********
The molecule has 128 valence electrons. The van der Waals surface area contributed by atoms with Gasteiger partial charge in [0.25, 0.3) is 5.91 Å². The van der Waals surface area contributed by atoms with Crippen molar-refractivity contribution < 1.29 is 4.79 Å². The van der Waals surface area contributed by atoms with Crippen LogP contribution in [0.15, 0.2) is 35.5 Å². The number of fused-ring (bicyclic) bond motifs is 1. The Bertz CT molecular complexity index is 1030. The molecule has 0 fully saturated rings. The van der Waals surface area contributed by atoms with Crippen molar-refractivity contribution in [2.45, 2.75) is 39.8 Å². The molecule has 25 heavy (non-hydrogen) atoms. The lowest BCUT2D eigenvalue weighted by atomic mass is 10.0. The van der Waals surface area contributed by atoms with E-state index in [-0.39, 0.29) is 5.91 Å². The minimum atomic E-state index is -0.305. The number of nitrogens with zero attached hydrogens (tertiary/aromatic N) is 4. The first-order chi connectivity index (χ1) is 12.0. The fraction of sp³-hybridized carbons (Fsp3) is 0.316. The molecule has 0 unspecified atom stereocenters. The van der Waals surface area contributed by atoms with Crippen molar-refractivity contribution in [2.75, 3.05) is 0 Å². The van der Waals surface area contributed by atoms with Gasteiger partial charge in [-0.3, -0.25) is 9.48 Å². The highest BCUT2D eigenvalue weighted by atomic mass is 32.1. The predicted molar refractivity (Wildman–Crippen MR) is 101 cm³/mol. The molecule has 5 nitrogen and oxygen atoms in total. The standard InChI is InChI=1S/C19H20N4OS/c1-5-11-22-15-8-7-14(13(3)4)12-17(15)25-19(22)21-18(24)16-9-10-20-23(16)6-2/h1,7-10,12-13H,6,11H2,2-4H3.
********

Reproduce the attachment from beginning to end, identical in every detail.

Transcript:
The molecule has 128 valence electrons. The van der Waals surface area contributed by atoms with Gasteiger partial charge in [0.25, 0.3) is 5.91 Å². The van der Waals surface area contributed by atoms with Crippen molar-refractivity contribution < 1.29 is 4.79 Å². The van der Waals surface area contributed by atoms with Crippen LogP contribution in [0.15, 0.2) is 35.5 Å². The number of fused-ring (bicyclic) bond motifs is 1. The Bertz CT molecular complexity index is 1030. The molecule has 0 fully saturated rings. The van der Waals surface area contributed by atoms with Crippen molar-refractivity contribution in [2.45, 2.75) is 39.8 Å². The molecule has 25 heavy (non-hydrogen) atoms. The lowest BCUT2D eigenvalue weighted by atomic mass is 10.0. The van der Waals surface area contributed by atoms with E-state index in [-0.39, 0.29) is 5.91 Å². The minimum atomic E-state index is -0.305. The number of nitrogens with zero attached hydrogens (tertiary/aromatic N) is 4. The first-order chi connectivity index (χ1) is 12.0. The fraction of sp³-hybridized carbons (Fsp3) is 0.316. The molecule has 0 unspecified atom stereocenters. The van der Waals surface area contributed by atoms with Crippen molar-refractivity contribution in [2.75, 3.05) is 0 Å². The van der Waals surface area contributed by atoms with Gasteiger partial charge in [-0.3, -0.25) is 9.48 Å². The highest BCUT2D eigenvalue weighted by atomic mass is 32.1. The predicted molar refractivity (Wildman–Crippen MR) is 101 cm³/mol. The molecule has 5 nitrogen and oxygen atoms in total. The standard InChI is InChI=1S/C19H20N4OS/c1-5-11-22-15-8-7-14(13(3)4)12-17(15)25-19(22)21-18(24)16-9-10-20-23(16)6-2/h1,7-10,12-13H,6,11H2,2-4H3.